Smilisca baudinii - (Duméril and Bibron, 1841)
Mexican Treefrog
Taxonomic Status: Accepted
Related ITIS Name(s): Smilisca baudinii (Duméril and Bibron, 1841) (TSN 173536)
Unique Identifier: ELEMENT_GLOBAL.2.100757
Element Code: AAABC07010
Informal Taxonomy: Animals, Vertebrates - Amphibians - Frogs and Toads
Image 10902

© Piotr Naskrecki

 
Kingdom Phylum Class Order Family Genus
Animalia Craniata Amphibia Anura Hylidae Smilisca
Genus Size: C - Small genus (6-20 species)
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Concept Reference
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Concept Reference: Frost, D. R. 1985. Amphibian species of the world. A taxonomic and geographical reference. Allen Press, Inc., and The Association of Systematics Collections, Lawrence, Kansas. v + 732 pp.
Concept Reference Code: B85FRO01HQUS
Name Used in Concept Reference: Smilisca baudinii
Conservation Status
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NatureServe Status

Global Status: G5
Global Status Last Reviewed: 02Apr2002
Global Status Last Changed: 29Nov2001
Rounded Global Status: G5 - Secure
Nation: United States
National Status: N3 (05Nov1996)

U.S. & Canada State/Province Status
Due to latency between updates made in state, provincial or other NatureServe Network databases and when they appear on NatureServe Explorer, for state or provincial information you may wish to contact the data steward in your jurisdiction to obtain the most current data. Please refer to our Distribution Data Sources to find contact information for your jurisdiction.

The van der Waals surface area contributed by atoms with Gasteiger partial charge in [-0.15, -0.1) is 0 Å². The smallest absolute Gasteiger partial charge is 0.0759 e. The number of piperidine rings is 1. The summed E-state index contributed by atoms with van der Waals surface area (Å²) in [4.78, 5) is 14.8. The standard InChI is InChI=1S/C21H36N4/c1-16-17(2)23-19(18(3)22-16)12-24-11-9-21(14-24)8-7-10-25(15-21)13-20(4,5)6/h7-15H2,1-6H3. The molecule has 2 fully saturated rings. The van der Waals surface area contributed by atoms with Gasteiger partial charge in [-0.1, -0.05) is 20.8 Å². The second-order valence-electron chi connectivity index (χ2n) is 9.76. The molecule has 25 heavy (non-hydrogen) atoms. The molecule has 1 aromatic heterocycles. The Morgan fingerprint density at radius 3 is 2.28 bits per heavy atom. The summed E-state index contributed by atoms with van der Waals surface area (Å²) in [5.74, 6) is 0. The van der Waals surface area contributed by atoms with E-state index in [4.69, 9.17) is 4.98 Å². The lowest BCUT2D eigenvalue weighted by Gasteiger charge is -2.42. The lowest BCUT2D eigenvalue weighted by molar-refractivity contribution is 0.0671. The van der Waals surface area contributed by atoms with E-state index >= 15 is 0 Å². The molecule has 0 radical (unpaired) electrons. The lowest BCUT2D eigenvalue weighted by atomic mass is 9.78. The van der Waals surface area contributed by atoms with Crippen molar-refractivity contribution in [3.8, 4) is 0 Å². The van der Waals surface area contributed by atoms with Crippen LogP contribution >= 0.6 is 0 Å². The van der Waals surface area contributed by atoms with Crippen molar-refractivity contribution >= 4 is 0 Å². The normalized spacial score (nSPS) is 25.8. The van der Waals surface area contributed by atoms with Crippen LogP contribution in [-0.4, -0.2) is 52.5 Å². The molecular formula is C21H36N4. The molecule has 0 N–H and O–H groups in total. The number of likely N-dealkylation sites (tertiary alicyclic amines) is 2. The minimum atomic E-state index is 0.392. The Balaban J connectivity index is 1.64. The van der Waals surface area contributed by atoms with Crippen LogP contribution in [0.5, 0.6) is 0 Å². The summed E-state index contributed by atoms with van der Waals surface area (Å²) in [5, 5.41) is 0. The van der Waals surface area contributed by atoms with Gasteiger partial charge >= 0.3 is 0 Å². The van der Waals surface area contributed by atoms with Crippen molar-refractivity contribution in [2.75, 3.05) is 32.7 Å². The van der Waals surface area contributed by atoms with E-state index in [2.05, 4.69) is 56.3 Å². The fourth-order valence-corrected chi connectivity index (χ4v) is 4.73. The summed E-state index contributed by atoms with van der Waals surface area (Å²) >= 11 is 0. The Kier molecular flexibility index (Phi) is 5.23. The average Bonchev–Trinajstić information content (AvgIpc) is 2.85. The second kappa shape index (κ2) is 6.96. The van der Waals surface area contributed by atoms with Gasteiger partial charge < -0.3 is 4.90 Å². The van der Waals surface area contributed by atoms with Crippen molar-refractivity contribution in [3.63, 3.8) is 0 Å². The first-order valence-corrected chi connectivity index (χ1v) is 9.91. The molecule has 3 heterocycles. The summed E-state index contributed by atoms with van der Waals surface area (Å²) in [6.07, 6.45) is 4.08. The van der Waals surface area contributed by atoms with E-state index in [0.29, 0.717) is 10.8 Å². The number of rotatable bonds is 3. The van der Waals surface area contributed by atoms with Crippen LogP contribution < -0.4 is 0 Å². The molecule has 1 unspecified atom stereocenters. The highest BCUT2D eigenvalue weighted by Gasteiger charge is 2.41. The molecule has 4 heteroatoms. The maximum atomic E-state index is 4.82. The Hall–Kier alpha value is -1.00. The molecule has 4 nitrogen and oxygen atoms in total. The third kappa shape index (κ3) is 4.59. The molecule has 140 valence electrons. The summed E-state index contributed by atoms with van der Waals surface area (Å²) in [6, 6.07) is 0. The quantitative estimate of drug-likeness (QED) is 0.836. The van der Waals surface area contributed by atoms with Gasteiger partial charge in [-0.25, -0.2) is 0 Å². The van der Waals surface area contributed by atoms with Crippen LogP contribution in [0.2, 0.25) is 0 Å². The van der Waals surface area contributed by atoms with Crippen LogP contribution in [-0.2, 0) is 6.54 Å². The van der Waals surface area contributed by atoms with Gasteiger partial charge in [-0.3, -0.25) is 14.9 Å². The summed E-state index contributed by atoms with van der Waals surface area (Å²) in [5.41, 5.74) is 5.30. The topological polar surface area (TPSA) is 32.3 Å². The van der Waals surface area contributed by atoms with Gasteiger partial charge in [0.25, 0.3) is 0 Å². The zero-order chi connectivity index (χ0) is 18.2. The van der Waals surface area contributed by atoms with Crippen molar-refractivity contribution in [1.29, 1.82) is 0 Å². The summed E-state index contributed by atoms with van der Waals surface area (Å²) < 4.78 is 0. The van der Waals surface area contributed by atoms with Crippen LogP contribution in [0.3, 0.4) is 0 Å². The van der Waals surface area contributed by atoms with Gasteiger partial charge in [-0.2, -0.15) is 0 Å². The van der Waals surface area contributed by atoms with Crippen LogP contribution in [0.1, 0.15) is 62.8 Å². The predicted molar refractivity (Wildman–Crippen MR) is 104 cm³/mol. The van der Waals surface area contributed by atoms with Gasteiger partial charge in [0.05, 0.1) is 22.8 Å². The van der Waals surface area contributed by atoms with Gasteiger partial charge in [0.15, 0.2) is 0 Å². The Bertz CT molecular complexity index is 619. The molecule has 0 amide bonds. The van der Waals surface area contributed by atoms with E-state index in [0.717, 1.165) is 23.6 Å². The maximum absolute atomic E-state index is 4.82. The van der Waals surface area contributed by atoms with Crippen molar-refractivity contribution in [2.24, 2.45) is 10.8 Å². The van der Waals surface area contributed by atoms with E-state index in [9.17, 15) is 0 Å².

United States Texas (S3)

Other Statuses

IUCN Red List Category: LC - Least concern

NatureServe Global Conservation Status Factors

Range Extent: 200,000-2,500,000 square km (about 80,000-1,000,000 square miles)
Range Extent Comments: Atlantic and Pacific versants, from the Rio Grande embayment in extreme southern Texas, U.S.A., southward to Costa Rica, including the Yucatan Peninsula. In the Pacific, from southern Sonora southward to central Costa Rica. Elevational range: 0-1,610 m.

Number of Occurrences:  
Number of Occurrences Comments: Represented by many and/or large occurrences throughout most of the range (Duellman 1968).

Population Size Comments: Widespread and abundant in Middle America (Campbell 1998, Lee 2000).

Overall Threat Impact Comments: This is a well preserved species that can survive even associated to human settlements and altered habitats.

Short-term Trend Comments: Population trend is unknown but probably stable to slightly declining.

Intrinsic Vulnerability: Moderately vulnerable

Environmental Specificity: Moderate to broad.

Other NatureServe Conservation Status Information

Distribution
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Global Range: (200,000-2,500,000 square km (about 80,000-1,000,000 square miles)) Atlantic and Pacific versants, from the Rio Grande embayment in extreme southern Texas, U.S.A., southward to Costa Rica, including the Yucatan Peninsula. In the Pacific, from southern Sonora southward to central Costa Rica. Elevational range: 0-1,610 m.

U.S. States and Canadian Provinces

Due to latency between updates made in state, provincial or other NatureServe Network databases and when they appear on NatureServe Explorer, for state or provincial information you may wish to contact the data steward in your jurisdiction to obtain the most current data. Please refer to our Distribution Data Sources to find contact information for your jurisdiction.
Color legend for Distribution Map
Endemism: occurs (regularly, as a native taxon) in multiple nations

U.S. & Canada State/Province Distribution
United States TX

Range Map
Note: Range depicted for New World only. The scale of the maps may cause narrow coastal ranges or ranges on small islands not to appear. Not all vagrant or small disjunct occurrences are depicted. For migratory birds, some individuals occur outside of the passage migrant range depicted. For information on how to obtain shapefiles of species ranges see our Species Mapping pages at www.natureserve.org/conservation-tools/data-maps-tools.